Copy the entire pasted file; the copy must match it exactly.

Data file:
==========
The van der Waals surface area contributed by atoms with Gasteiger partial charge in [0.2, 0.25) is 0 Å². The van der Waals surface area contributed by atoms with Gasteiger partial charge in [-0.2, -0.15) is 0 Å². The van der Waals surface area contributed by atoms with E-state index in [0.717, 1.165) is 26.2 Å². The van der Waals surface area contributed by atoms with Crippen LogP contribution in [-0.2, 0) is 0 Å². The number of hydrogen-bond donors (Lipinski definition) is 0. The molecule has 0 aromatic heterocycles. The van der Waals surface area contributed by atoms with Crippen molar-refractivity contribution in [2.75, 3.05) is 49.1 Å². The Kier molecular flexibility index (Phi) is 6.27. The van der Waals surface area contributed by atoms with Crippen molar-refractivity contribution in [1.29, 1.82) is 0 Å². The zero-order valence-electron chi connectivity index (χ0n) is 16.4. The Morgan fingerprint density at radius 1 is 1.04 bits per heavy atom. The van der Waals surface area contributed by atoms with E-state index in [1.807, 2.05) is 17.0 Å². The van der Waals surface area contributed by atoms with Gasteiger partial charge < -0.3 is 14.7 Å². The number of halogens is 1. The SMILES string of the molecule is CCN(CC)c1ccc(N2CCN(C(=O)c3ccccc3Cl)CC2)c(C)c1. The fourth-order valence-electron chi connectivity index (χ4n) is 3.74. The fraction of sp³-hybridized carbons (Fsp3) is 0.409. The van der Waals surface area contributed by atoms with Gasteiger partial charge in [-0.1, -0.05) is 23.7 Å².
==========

The van der Waals surface area contributed by atoms with Gasteiger partial charge in [0.2, 0.25) is 0 Å². The van der Waals surface area contributed by atoms with Gasteiger partial charge in [-0.2, -0.15) is 0 Å². The van der Waals surface area contributed by atoms with E-state index in [0.717, 1.165) is 26.2 Å². The van der Waals surface area contributed by atoms with Crippen LogP contribution in [-0.2, 0) is 0 Å². The number of hydrogen-bond donors (Lipinski definition) is 0. The molecule has 0 aromatic heterocycles. The van der Waals surface area contributed by atoms with Crippen molar-refractivity contribution in [2.75, 3.05) is 49.1 Å². The Kier molecular flexibility index (Phi) is 6.27. The van der Waals surface area contributed by atoms with Crippen molar-refractivity contribution in [1.29, 1.82) is 0 Å². The zero-order valence-electron chi connectivity index (χ0n) is 16.4. The Morgan fingerprint density at radius 1 is 1.04 bits per heavy atom. The van der Waals surface area contributed by atoms with E-state index in [1.807, 2.05) is 17.0 Å². The van der Waals surface area contributed by atoms with Gasteiger partial charge < -0.3 is 14.7 Å². The number of halogens is 1. The SMILES string of the molecule is CCN(CC)c1ccc(N2CCN(C(=O)c3ccccc3Cl)CC2)c(C)c1. The fourth-order valence-electron chi connectivity index (χ4n) is 3.74. The fraction of sp³-hybridized carbons (Fsp3) is 0.409. The van der Waals surface area contributed by atoms with Gasteiger partial charge in [-0.1, -0.05) is 23.7 Å².